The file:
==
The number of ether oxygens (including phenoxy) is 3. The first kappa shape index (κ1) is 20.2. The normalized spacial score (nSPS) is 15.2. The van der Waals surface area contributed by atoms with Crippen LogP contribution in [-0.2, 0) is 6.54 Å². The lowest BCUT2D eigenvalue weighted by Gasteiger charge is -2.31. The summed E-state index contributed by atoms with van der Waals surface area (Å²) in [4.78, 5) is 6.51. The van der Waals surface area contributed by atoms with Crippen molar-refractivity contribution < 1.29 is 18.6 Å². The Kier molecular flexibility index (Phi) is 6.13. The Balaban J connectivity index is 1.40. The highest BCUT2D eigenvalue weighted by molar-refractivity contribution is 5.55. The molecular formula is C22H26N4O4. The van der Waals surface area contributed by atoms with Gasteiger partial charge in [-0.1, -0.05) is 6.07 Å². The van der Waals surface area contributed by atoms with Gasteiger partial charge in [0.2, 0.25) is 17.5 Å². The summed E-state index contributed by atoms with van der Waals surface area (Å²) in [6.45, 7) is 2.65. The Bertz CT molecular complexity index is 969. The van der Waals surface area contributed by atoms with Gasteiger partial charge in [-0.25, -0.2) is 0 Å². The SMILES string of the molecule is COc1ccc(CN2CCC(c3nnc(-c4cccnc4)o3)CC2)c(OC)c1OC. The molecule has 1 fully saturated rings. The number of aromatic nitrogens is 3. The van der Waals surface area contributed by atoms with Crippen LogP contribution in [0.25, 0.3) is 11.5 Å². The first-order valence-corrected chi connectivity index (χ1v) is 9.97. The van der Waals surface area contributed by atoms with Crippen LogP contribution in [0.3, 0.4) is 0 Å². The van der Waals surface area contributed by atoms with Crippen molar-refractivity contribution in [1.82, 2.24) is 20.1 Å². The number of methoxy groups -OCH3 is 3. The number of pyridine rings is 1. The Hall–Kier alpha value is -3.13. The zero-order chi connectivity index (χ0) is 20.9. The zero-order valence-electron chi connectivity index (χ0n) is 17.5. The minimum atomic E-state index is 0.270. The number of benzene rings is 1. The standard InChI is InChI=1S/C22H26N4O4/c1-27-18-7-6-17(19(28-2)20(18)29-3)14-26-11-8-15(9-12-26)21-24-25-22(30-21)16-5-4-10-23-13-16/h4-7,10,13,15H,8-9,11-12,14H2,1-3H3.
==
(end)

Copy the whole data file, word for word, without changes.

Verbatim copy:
The number of ether oxygens (including phenoxy) is 3. The first kappa shape index (κ1) is 20.2. The normalized spacial score (nSPS) is 15.2. The van der Waals surface area contributed by atoms with Crippen LogP contribution in [-0.2, 0) is 6.54 Å². The lowest BCUT2D eigenvalue weighted by Gasteiger charge is -2.31. The summed E-state index contributed by atoms with van der Waals surface area (Å²) in [4.78, 5) is 6.51. The van der Waals surface area contributed by atoms with Crippen molar-refractivity contribution < 1.29 is 18.6 Å². The Kier molecular flexibility index (Phi) is 6.13. The Balaban J connectivity index is 1.40. The highest BCUT2D eigenvalue weighted by molar-refractivity contribution is 5.55. The molecular formula is C22H26N4O4. The van der Waals surface area contributed by atoms with Gasteiger partial charge in [-0.1, -0.05) is 6.07 Å². The van der Waals surface area contributed by atoms with Gasteiger partial charge in [0.2, 0.25) is 17.5 Å². The summed E-state index contributed by atoms with van der Waals surface area (Å²) in [6.45, 7) is 2.65. The Bertz CT molecular complexity index is 969. The van der Waals surface area contributed by atoms with Gasteiger partial charge in [-0.25, -0.2) is 0 Å². The SMILES string of the molecule is COc1ccc(CN2CCC(c3nnc(-c4cccnc4)o3)CC2)c(OC)c1OC. The molecule has 1 fully saturated rings. The number of aromatic nitrogens is 3. The van der Waals surface area contributed by atoms with Crippen LogP contribution in [0.25, 0.3) is 11.5 Å². The first-order valence-corrected chi connectivity index (χ1v) is 9.97. The van der Waals surface area contributed by atoms with Crippen LogP contribution in [0.3, 0.4) is 0 Å². The van der Waals surface area contributed by atoms with Crippen molar-refractivity contribution in [1.82, 2.24) is 20.1 Å². The number of methoxy groups -OCH3 is 3. The number of pyridine rings is 1. The Hall–Kier alpha value is -3.13. The zero-order chi connectivity index (χ0) is 20.9. The zero-order valence-electron chi connectivity index (χ0n) is 17.5. The minimum atomic E-state index is 0.270. The number of benzene rings is 1. The standard InChI is InChI=1S/C22H26N4O4/c1-27-18-7-6-17(19(28-2)20(18)29-3)14-26-11-8-15(9-12-26)21-24-25-22(30-21)16-5-4-10-23-13-16/h4-7,10,13,15H,8-9,11-12,14H2,1-3H3.